Met, Could help Prevent Blindness according to Study


According to a news study, a drug usually used to treat diabetes could possibly reduce the risk of the blindness causing eye condition known as glaucoma.

During a ten year study, researchers found that those who took metformin, a drug usually used to treat diabetes, had their risk of glaucoma reduced by up to 25% as compared to those not taking the drug.

“Glaucoma is a leading cause of blindness worldwide and classic open-angle glaucoma develops in late middle age or late age. So we hypothesized that a drug that mimics caloric restriction, such as metformin, might reduce the risk of glaucoma,” according to professor of ophthalmology and visual sciences at the University of Michigan in Ann Arbor Julia Richards.

How metformin does this is still unknown. And just because the drug can be correlated with a reduced risk for glaucoma does not mean that metformin itself lowers the risk.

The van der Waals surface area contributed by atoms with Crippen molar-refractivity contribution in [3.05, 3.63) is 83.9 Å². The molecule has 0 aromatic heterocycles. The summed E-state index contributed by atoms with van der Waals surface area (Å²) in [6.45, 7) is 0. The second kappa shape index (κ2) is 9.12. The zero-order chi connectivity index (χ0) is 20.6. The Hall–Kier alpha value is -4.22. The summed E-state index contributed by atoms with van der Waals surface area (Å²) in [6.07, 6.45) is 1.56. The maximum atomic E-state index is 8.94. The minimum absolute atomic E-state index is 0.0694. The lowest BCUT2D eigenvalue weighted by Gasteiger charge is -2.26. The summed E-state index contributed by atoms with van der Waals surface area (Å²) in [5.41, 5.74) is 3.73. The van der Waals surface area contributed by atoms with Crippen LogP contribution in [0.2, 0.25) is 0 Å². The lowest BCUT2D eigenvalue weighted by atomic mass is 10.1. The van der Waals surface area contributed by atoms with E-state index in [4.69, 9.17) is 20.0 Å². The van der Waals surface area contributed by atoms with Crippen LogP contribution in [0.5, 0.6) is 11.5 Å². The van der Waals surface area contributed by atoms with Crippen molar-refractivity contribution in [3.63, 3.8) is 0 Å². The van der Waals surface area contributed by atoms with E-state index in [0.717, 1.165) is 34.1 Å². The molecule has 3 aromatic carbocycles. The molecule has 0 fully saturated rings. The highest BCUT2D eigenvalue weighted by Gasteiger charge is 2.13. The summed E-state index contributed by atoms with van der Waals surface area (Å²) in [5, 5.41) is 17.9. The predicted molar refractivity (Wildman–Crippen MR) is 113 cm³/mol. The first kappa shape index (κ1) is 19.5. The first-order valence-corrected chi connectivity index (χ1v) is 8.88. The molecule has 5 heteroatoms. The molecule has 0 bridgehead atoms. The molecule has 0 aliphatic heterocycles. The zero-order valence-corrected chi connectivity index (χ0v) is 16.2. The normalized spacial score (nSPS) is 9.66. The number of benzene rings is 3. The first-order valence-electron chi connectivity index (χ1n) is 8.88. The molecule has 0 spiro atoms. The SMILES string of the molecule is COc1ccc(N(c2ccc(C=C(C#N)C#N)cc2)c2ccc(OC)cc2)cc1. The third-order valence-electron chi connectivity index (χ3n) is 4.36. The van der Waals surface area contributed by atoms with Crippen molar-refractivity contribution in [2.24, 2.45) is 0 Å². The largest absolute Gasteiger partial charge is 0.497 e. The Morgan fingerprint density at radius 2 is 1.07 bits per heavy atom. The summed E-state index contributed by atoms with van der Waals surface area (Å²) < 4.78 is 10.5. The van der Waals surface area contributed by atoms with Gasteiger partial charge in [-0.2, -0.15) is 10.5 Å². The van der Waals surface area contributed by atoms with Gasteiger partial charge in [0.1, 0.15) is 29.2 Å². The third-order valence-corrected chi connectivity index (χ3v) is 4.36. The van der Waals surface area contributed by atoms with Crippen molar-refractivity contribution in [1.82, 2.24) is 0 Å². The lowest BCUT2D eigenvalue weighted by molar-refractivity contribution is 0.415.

Glaucoma is a condition caused by an excess of fluid in the eye because of a lack of adequate drainage or damage to the optic nerves.  “Somehow metformin is affecting one of those conditions,” according to Dr. Mark Fromer, ophthalmologist at Lenox Hill Hospital in New York City.

Fromer added that while the studies tell us metformin helps, it still not an ideal drug for treating glaucoma in people without diabetes as it could cause their blood sugar levels to drop too low.

Despite being not involved in the study, former said that “People without diabetes should not be taking metformin.” “If not monitored carefully by a doctor, it can have significant consequences.”

Richards, however, believes otherwise.

According to Richards: “But since this study was done in a diabetic population, the conclusions are currently limited to this population,” she said. “Further work, such as a clinical trial, would be needed to tell if this could be extended to non-diabetic populations or used to prevent progression of glaucoma in those who already have the disease.”


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